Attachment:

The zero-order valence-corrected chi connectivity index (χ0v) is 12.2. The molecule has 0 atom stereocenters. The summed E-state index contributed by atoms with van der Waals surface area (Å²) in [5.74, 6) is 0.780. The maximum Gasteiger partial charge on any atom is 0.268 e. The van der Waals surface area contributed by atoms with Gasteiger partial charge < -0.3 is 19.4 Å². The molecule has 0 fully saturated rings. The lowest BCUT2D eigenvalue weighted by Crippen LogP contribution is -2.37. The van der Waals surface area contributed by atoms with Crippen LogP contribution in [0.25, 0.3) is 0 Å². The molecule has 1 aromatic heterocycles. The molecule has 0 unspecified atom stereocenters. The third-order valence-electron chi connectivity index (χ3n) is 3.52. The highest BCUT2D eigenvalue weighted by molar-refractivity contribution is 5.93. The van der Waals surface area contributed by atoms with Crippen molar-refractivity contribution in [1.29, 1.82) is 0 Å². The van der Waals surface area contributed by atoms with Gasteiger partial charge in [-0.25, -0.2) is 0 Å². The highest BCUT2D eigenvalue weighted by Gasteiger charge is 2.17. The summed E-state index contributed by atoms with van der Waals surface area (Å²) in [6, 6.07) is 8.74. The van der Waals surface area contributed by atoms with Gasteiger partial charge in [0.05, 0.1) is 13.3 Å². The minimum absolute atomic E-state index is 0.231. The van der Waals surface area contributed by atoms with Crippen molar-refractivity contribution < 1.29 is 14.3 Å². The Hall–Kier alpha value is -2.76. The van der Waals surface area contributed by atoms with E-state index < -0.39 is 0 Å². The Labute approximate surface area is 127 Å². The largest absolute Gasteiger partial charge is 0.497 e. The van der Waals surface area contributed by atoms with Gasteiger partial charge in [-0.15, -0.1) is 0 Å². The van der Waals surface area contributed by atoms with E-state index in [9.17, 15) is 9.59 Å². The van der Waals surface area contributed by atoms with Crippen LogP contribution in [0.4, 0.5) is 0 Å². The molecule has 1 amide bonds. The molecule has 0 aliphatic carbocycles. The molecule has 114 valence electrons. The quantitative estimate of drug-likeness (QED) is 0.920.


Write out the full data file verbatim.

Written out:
The zero-order valence-corrected chi connectivity index (χ0v) is 12.2. The molecule has 0 atom stereocenters. The summed E-state index contributed by atoms with van der Waals surface area (Å²) in [5.74, 6) is 0.780. The maximum Gasteiger partial charge on any atom is 0.268 e. The van der Waals surface area contributed by atoms with Gasteiger partial charge < -0.3 is 19.4 Å². The molecule has 0 fully saturated rings. The lowest BCUT2D eigenvalue weighted by Crippen LogP contribution is -2.37. The van der Waals surface area contributed by atoms with Crippen LogP contribution in [0.25, 0.3) is 0 Å². The molecule has 1 aromatic heterocycles. The molecule has 0 unspecified atom stereocenters. The third-order valence-electron chi connectivity index (χ3n) is 3.52. The highest BCUT2D eigenvalue weighted by molar-refractivity contribution is 5.93. The van der Waals surface area contributed by atoms with Crippen molar-refractivity contribution in [1.29, 1.82) is 0 Å². The van der Waals surface area contributed by atoms with Gasteiger partial charge in [-0.25, -0.2) is 0 Å². The highest BCUT2D eigenvalue weighted by Gasteiger charge is 2.17. The summed E-state index contributed by atoms with van der Waals surface area (Å²) in [6, 6.07) is 8.74. The van der Waals surface area contributed by atoms with Gasteiger partial charge in [0.05, 0.1) is 13.3 Å². The minimum absolute atomic E-state index is 0.231. The van der Waals surface area contributed by atoms with Crippen molar-refractivity contribution < 1.29 is 14.3 Å². The Hall–Kier alpha value is -2.76. The van der Waals surface area contributed by atoms with E-state index < -0.39 is 0 Å². The Labute approximate surface area is 127 Å². The largest absolute Gasteiger partial charge is 0.497 e. The van der Waals surface area contributed by atoms with Gasteiger partial charge in [-0.15, -0.1) is 0 Å². The van der Waals surface area contributed by atoms with E-state index in [9.17, 15) is 9.59 Å². The van der Waals surface area contributed by atoms with Crippen LogP contribution in [0.4, 0.5) is 0 Å². The molecule has 1 amide bonds. The molecule has 0 aliphatic carbocycles. The molecule has 114 valence electrons. The quantitative estimate of drug-likeness (QED) is 0.920.